The last project completed on the Weekly Workbench this time around is the painting of an old Ian Weekley building… long out of production. When I purchased it more than a dozen years ago, I had no idea how I would make use of it. The company was closing its doors, and Brookhurst Hobbies (its US distributor) had a big sale on what remained of their Ian Weekley stock. I will be using two of the Ian Weekley buildings in my Boxer Rebellion collection. The one completed this week will be used as the pre-siege version of the British legation building. The other Ian Weekley building (not pictured) will be used as the Hotel de Pekin. Glad I bought them, and glad I remembered where I put them after all these years.
MAY 13, 2018
The workbench this week was dedicated to the completion of the construction and texturing of my Tartar Wall. The wall is composed of 12 five inch-long wall blocks and a two-part ramp made from Duplos and Evergreen Plastic. The texturing was done using Squadron Green Putty which was sanded after it dryed. The crenelated and non-crenelated rims on the top of each wall section as well as the ramps are made from Evergreen Plastic. The wall is five feet long and about 9 inches deep at its deepest point which is the ramp area (wall blocks plus two ramp sections). On one of the wall blocks I have made a representation of the water gate on each side of that wall section. On the crenelated side of the water gate wall section I have included a representation of a metal gate. In making the water gate I used as my source the picture on page 81 of Ospery’s Peking 1900 (#85) from their Campaign range of books. The painting remains to be done, but good headway was made this week.
Thursday and Friday I turned my workbench efforts to scratch building four rickshaws. After a lengthy internet search I became convinced that no manufacturer makes a 15mm or 18mm rickshaw. Atlantis at one time made a plastic Chinese Revolution collection in 1/72 scale that included two rickshaws, but as is the case with most Atlantis toys, those are both difficult to find and extremely, very extremely expensive. My solution was to build my own. I did this by making the bodies of the rickshaws out of pieces of Evergreen Plastic. The wheels are leftovers I had by Old Glory 15s. The figures pulling the rickshaws are from the Blue Moon 15s’ Chinese civilians pack which is part of their Boxer Rebellion collection, and the rickshaw passengers are Preiser HO scale Victorian/Edwardian figures.
I closed out the week by painting six of the Tartar Wall sections… four of the wall blocks and the two ramp sections. One of the six pieces I painted was the water gate wall section. I’m liking it!
MAY 6, 2018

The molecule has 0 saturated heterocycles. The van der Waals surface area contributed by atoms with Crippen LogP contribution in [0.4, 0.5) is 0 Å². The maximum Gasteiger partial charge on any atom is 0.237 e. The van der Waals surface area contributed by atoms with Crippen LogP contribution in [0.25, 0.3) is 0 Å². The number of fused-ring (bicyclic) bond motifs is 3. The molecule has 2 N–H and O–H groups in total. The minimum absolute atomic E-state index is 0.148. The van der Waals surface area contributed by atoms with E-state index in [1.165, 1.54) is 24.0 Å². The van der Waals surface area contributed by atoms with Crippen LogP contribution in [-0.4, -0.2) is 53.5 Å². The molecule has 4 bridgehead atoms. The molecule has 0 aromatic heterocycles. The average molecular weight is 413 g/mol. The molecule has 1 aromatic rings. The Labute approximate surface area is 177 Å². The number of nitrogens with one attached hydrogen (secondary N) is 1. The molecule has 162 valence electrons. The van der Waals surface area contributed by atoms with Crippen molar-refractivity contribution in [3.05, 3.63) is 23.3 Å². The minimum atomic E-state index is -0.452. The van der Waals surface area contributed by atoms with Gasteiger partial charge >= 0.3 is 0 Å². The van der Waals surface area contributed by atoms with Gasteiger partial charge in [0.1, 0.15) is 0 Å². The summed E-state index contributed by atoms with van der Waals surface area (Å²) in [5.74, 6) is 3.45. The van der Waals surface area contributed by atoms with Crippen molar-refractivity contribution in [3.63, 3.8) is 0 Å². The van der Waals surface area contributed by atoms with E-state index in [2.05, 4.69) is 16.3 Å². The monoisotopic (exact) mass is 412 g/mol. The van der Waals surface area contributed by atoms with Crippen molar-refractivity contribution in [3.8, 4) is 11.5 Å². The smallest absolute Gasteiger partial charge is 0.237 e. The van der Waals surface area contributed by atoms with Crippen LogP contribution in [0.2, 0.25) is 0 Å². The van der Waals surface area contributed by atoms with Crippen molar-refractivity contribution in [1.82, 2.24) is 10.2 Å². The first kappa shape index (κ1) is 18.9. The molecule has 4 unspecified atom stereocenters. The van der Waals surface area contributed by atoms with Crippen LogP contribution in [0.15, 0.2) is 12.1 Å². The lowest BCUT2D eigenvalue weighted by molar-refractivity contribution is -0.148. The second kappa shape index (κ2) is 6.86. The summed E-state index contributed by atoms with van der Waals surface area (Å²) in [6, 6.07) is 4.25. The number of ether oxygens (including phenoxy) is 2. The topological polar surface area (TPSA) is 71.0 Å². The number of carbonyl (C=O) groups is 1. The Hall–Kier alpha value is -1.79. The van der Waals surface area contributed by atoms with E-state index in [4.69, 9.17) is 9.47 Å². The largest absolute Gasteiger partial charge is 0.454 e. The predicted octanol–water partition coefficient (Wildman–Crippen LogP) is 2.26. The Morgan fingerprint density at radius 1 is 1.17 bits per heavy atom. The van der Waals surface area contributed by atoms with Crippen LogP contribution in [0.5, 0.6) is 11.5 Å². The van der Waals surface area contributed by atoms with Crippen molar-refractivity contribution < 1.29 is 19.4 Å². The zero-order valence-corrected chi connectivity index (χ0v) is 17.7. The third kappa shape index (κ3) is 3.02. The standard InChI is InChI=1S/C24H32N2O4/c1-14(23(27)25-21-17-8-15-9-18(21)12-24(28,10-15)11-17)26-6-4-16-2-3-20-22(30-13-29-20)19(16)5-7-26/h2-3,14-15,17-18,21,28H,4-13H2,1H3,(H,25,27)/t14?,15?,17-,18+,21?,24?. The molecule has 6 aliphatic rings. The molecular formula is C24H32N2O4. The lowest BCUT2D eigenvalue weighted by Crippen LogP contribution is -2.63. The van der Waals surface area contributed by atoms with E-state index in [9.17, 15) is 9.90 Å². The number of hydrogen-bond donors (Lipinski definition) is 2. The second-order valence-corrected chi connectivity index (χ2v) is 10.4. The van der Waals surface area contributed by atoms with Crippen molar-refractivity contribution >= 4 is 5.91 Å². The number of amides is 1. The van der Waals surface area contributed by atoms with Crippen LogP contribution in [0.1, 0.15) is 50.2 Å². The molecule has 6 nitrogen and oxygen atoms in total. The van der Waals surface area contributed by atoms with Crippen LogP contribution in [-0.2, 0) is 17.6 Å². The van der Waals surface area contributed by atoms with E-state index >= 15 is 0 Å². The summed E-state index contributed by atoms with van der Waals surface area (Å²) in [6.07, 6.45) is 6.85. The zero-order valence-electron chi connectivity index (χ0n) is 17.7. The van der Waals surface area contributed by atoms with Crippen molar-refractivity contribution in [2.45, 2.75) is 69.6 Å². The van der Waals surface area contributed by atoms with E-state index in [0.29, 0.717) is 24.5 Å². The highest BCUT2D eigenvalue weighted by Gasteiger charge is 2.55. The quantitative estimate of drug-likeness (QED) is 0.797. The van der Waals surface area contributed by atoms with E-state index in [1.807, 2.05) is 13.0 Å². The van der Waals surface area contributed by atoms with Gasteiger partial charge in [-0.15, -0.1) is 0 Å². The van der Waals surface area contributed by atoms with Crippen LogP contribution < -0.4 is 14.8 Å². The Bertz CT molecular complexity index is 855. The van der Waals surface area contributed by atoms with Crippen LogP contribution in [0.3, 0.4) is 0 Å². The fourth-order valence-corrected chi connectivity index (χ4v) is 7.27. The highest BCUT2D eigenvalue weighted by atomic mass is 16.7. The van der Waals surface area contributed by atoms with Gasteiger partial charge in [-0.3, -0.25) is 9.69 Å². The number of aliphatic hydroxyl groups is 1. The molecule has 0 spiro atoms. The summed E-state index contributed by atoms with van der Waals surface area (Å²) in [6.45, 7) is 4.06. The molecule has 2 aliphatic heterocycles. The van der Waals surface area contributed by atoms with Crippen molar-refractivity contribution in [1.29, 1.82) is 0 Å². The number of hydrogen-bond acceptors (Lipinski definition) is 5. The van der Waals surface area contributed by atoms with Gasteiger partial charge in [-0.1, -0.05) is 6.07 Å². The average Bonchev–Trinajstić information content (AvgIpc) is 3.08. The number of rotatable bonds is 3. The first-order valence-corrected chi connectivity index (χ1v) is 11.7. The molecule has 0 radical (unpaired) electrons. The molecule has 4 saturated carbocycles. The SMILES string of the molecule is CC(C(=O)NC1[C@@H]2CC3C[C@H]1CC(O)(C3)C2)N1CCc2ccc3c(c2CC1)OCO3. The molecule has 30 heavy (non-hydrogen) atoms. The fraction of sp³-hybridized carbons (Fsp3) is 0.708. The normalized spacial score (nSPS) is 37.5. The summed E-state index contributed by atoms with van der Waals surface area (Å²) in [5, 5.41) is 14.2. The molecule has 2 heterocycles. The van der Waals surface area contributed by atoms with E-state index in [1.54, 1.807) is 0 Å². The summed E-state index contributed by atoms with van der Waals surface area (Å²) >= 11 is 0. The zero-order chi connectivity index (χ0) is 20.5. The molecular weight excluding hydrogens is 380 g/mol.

This week’s workbench involved a lot of work around a single project carried over from the week before… the Tartar Wall. Previously I had put all the Duplos together needed for the five feet of wall required for this project… 12 Duplo blocks; each 5 inches long and about 4 ½ inches tall. That’s a lot of Duplos. This Weekly Workbench began with the complex aspect of building my wall which is the construction of the ramp. Like the wall, it was built largely on a Duplo base. The actual ramp was made from Evergreen Plastic supported by rails of Evergreen Plastic that were supported by Legos. It worked out pretty well. My wife and I took a couple of breaks during the middle of the week… a trip to Disneyland where we encountered not only Peter Pan and Indiana Jones but also the famed photographer Annie Liebovitz. The next day we spent a few hours with our son-in-law and our baby granddaughter… that was really fun.
Returning from my workbench breaks, I began the rather boring task of removing the connecting buttons from the top level of Duplos on each wall block and then sanding that surface smooth. Once that was complete all of the Duplos in each block had to be glued together so each block would be a solid mass that I could texture with Squadron Green Putty and then, using Evergreen Plastic, add the raised edging to each side of the upper surface… once side crenelated; the other not. That pretty much ate up my week at the bench.
I did make one good discovery and a couple of decisions for this project. In reading Diana Preston’s book on the Boxer Rebellion I found that the British legation had green roof tiles. Can’t find similar color information on the other legations, but will keep my eyes open. Several years ago, when I first decided to do a 15mm Boxer Rebellion collection, there were figures and terrain by Blue Moon. I was going to have to piece odds and ends together. Over time I found a number of buildings that I believed would serve as the main buildings for each of the legations. One of those buildings was marketed by Disney and was a replica of the Disneyland Haunted Mansion. I found it at the swap meet… beautiful piece. In reviewing the map of the legation area of Peking, I found that near the Japanese and French legations was a hotel… the Hotel de Pekin. Blue Moon does not make this building. I don’t believe that anyone does so I decided that if it sized out right in terms of the Blue Moon buildings, I would use my Disney Haunted House as my Hotel de Pekin. As it turned out, the sale/size of that building and the Blue Moon structures work fine together. My other big decision is to build my own legation walls sans firing steps. In that way I can have the legation area both pre-siege and during siege in appearance. With the exception of the British legation, which was the main defensive point in the siege, the legation buildings for the Japanese, US, Russia and France look fine as both pre- and during siege structures. The British buildings are all bunkered up so I am going to cheat and use the Blue Moon Austrian legation building as my pre-siege British legation building.
My last workbench project this week was scratch building the British legation gatehouse in a pre-siege condition. I did this using Legos to create the internal skeleton structure and covering the Legos with Evergreen Plastic. I think this will work out well and give me the two looks I want… pre-siege and during siege.